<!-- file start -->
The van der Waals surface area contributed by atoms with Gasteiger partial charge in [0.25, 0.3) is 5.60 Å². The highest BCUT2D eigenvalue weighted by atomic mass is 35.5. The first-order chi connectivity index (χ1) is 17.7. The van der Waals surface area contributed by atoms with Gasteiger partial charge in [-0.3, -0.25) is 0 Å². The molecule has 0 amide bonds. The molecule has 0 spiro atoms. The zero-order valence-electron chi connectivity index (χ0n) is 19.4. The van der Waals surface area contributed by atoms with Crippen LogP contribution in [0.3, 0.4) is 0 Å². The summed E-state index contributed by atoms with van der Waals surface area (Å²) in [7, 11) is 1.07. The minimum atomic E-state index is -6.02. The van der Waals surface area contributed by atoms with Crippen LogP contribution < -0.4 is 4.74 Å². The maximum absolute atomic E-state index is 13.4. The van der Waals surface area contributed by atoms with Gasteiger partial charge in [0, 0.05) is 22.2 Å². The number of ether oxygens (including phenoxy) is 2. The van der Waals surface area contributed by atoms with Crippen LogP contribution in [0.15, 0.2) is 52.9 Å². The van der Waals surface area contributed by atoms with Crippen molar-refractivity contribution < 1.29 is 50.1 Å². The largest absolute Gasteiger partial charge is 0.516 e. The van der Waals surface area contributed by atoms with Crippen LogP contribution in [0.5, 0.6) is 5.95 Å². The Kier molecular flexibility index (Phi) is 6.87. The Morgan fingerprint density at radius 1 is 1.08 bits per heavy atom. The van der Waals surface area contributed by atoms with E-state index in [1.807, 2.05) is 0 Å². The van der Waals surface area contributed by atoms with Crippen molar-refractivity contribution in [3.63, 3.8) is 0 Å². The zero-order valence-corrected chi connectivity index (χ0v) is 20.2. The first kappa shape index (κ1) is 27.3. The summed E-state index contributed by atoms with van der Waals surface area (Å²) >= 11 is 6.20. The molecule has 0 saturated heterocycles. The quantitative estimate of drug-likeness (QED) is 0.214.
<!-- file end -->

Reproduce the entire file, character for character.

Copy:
The van der Waals surface area contributed by atoms with Gasteiger partial charge in [0.25, 0.3) is 5.60 Å². The highest BCUT2D eigenvalue weighted by atomic mass is 35.5. The first-order chi connectivity index (χ1) is 17.7. The van der Waals surface area contributed by atoms with Gasteiger partial charge in [-0.3, -0.25) is 0 Å². The molecule has 0 amide bonds. The molecule has 0 spiro atoms. The zero-order valence-electron chi connectivity index (χ0n) is 19.4. The van der Waals surface area contributed by atoms with Crippen LogP contribution in [0.3, 0.4) is 0 Å². The summed E-state index contributed by atoms with van der Waals surface area (Å²) in [7, 11) is 1.07. The minimum atomic E-state index is -6.02. The van der Waals surface area contributed by atoms with Crippen LogP contribution < -0.4 is 4.74 Å². The maximum absolute atomic E-state index is 13.4. The van der Waals surface area contributed by atoms with Gasteiger partial charge in [0, 0.05) is 22.2 Å². The number of ether oxygens (including phenoxy) is 2. The van der Waals surface area contributed by atoms with Crippen LogP contribution in [0.15, 0.2) is 52.9 Å². The van der Waals surface area contributed by atoms with Crippen molar-refractivity contribution < 1.29 is 50.1 Å². The largest absolute Gasteiger partial charge is 0.516 e. The van der Waals surface area contributed by atoms with Crippen LogP contribution in [0.5, 0.6) is 5.95 Å². The Kier molecular flexibility index (Phi) is 6.87. The Morgan fingerprint density at radius 1 is 1.08 bits per heavy atom. The van der Waals surface area contributed by atoms with E-state index in [1.807, 2.05) is 0 Å². The van der Waals surface area contributed by atoms with Crippen molar-refractivity contribution in [3.63, 3.8) is 0 Å². The zero-order valence-corrected chi connectivity index (χ0v) is 20.2. The first kappa shape index (κ1) is 27.3. The summed E-state index contributed by atoms with van der Waals surface area (Å²) >= 11 is 6.20. The molecule has 0 saturated heterocycles. The quantitative estimate of drug-likeness (QED) is 0.214.